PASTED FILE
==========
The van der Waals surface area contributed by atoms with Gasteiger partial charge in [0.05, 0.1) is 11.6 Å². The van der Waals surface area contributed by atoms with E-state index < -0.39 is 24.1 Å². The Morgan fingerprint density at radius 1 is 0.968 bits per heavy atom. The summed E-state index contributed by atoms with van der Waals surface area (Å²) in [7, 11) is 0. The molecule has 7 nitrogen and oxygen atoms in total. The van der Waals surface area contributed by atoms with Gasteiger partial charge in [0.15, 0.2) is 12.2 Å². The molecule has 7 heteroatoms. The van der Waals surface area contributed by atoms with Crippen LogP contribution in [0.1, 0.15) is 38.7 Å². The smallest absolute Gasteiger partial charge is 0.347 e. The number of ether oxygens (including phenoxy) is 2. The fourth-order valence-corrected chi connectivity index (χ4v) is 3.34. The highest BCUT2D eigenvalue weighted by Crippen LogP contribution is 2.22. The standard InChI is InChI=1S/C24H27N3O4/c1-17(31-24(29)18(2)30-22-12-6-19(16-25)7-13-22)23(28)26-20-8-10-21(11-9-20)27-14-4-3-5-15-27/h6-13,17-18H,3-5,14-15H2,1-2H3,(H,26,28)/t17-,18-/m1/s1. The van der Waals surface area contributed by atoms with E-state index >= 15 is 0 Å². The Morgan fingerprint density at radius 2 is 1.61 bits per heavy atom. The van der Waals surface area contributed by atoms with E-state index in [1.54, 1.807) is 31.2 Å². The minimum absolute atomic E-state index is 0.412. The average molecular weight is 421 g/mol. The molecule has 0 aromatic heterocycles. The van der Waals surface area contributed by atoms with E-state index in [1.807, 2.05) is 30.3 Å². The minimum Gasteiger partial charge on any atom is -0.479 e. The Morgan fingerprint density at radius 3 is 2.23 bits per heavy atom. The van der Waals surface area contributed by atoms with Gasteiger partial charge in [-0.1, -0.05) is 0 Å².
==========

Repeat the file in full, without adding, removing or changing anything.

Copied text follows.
The van der Waals surface area contributed by atoms with Gasteiger partial charge in [0.05, 0.1) is 11.6 Å². The van der Waals surface area contributed by atoms with E-state index < -0.39 is 24.1 Å². The Morgan fingerprint density at radius 1 is 0.968 bits per heavy atom. The summed E-state index contributed by atoms with van der Waals surface area (Å²) in [7, 11) is 0. The molecule has 7 nitrogen and oxygen atoms in total. The van der Waals surface area contributed by atoms with Gasteiger partial charge in [0.15, 0.2) is 12.2 Å². The molecule has 7 heteroatoms. The van der Waals surface area contributed by atoms with Crippen LogP contribution in [0.1, 0.15) is 38.7 Å². The smallest absolute Gasteiger partial charge is 0.347 e. The number of ether oxygens (including phenoxy) is 2. The fourth-order valence-corrected chi connectivity index (χ4v) is 3.34. The highest BCUT2D eigenvalue weighted by Crippen LogP contribution is 2.22. The standard InChI is InChI=1S/C24H27N3O4/c1-17(31-24(29)18(2)30-22-12-6-19(16-25)7-13-22)23(28)26-20-8-10-21(11-9-20)27-14-4-3-5-15-27/h6-13,17-18H,3-5,14-15H2,1-2H3,(H,26,28)/t17-,18-/m1/s1. The van der Waals surface area contributed by atoms with E-state index >= 15 is 0 Å². The Morgan fingerprint density at radius 2 is 1.61 bits per heavy atom. The van der Waals surface area contributed by atoms with E-state index in [1.54, 1.807) is 31.2 Å². The minimum absolute atomic E-state index is 0.412. The average molecular weight is 421 g/mol. The molecule has 0 aromatic heterocycles. The van der Waals surface area contributed by atoms with E-state index in [1.807, 2.05) is 30.3 Å². The minimum Gasteiger partial charge on any atom is -0.479 e. The Morgan fingerprint density at radius 3 is 2.23 bits per heavy atom. The van der Waals surface area contributed by atoms with Gasteiger partial charge in [-0.1, -0.05) is 0 Å².